• Access to the multidisciplinary team (MDT). Most rheumatology departments in Scotland now have at least some elements of a MDT but provision is patchy and most units do not have all professions attached to their Unit.
The report recommends that all patients with RA should have access to assessment by a full MDT, via clear referral pathways and members of the MDT must have specialist training in Rheumatology and should preferably be attached to the Rheumatology Unit.
• Managing the cost pressures associated with RA drug prescribing. £22.5 million is spent in Scotland each year on biologic drugs for the treatment of RA and Boards expect the budget to grow by around 10% per annum.
The report recommends the development of a National Biologics Database to assist Boards to predict future spending and infrastructure requirements. It recommends that each rheumatology unit should have access to an infusion facility, with adequate capacity, staffing, equipment and protected from seasonal closures. Each Board should also have local protocols in place for the monitoring of DMARDs, including parenteral methotrexate, by GPs. An annual review of drug therapy should also take place in primary or secondary care.
• Reducing work disability due to RA. Work disability is a common consequence of RA, with 1 in 3 having stopped working within five years of diagnosis and that screening patients at diagnosis and providing access to Vocational Rehabilitation and Occupational Therapy can be effective at improving work outcomes. However, capacity for such interventions is limited, with further clarification required over referral routes, and audit of the process and outcome.
The report recommends that early use of DMARD therapy should be employed to minimise work disability and all patients should be asked ‘the work question’ regularly by a healthcare professional and referred on for Vocational Rehabilitation/Occupational Therapy as necessary. Rheumatology units should have a pathway for referral to local employability networks, or similar.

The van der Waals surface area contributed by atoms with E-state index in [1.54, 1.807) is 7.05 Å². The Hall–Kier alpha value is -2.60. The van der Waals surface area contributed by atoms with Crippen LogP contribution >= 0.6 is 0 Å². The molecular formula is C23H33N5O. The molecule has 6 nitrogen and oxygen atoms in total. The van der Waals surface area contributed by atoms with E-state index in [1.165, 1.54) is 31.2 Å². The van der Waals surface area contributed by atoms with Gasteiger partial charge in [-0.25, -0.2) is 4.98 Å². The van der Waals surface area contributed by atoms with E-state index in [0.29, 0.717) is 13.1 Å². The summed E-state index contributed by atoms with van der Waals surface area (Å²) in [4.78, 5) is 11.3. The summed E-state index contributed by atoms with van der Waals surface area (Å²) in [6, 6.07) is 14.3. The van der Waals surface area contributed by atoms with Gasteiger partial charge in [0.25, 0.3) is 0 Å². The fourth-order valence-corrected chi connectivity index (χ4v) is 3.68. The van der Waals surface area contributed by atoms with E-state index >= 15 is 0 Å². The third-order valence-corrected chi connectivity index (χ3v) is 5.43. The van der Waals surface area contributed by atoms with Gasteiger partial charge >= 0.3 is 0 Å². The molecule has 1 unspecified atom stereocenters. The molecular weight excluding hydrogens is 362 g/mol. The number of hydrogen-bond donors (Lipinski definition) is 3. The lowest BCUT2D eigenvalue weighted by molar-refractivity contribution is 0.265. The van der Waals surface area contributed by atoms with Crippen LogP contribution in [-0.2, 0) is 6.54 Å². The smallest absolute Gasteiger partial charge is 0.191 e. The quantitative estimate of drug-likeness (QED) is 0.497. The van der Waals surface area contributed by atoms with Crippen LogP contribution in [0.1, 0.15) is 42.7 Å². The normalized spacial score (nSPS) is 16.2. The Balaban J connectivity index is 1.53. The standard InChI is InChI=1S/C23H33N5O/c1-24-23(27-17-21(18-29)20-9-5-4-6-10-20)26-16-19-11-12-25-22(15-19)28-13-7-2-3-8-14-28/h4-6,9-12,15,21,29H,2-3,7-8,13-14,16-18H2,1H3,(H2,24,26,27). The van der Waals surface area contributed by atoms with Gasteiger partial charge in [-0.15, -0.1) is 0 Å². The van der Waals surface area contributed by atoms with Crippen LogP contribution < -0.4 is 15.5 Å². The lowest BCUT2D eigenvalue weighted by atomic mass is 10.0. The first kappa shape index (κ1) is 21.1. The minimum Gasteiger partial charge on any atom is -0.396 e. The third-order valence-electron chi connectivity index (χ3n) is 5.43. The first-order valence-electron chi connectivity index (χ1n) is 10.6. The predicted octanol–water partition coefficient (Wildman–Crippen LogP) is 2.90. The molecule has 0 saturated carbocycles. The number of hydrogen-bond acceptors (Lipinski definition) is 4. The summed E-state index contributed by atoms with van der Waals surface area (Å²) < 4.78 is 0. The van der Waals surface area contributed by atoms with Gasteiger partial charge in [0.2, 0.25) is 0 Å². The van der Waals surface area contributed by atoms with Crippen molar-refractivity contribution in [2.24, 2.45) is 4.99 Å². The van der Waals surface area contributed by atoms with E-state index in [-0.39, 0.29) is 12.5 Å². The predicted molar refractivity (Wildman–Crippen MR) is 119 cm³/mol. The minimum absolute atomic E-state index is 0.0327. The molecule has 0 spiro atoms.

• Meeting training and staffing needs. Some rheumatology units do not currently have dedicated support from Allied Health Professionals (AHP), with small numbers of experienced AHPs learning on the job and no provision of training for their successors. The report also notes problems with consultant staffing levels falling short of recommendations made by the British Society for Rheumatology, with variation in levels across Scotland and limited succession planning.
The report recommends the development of rheumatology training programmes for nurses and AHPs should be encouraged through links with universities. The current and future staffing needs for AHPs should also be determined and succession planning for AHPs should be addressed as a matter of urgency. A review of the adequacy of medical staffing levels for RA services should be undertaken.
• Auditing and improving outcomes. Many rheumatology units carry out local audit and there has been a coordinated system of national audit since 2006. However, recent audit results have shown considerable geographical variation in case mix and outcomes. There is an opportunity to build upon the existing network and strengthen national audit of outcomes in RA in Scotland and to use this as a tool to improve quality and reduce variation in clinical care.
The report recommends that key national agencies should support Scotland wide audit. This should focus on evidence based practice and the three domains in the NHS Scotland Quality Strategy. Rheumatology Units should collaborate on a national basis when developing local disease registers so that opportunities to facilitate audit, research and national data collection are maximised.
National Rheumatoid Arthritis Society provides support, information and
advocacy for people with rheumatoid arthritis and their families,
friends and carers. They provide a resource for health professionals
with an interest in rheumatology and work closely with rheumatology
teams across the UK. For further advice or information on rheumatoid
arthritis, visit the NRAS website at www.nras.org.uk or phone 0845
For further information on this please contact the NRAS PR & Press Officer – Andrew Scott – at email@example.com
/ 0845 4583969 / 07703 026974.
• RA primarily
affects women who are approximately three times more likely to get it
than men and can occur at any age, although onset is more common after
the age of 40.
• The mission of NRAS is ‘working for a better life
for people living with rheumatoid arthritis’ by providing information,
education, support and advocacy; raising public and government awareness
of RA; campaigning for equity of access to best treatment and care; and
facilitating the networking of people with RA and encouraging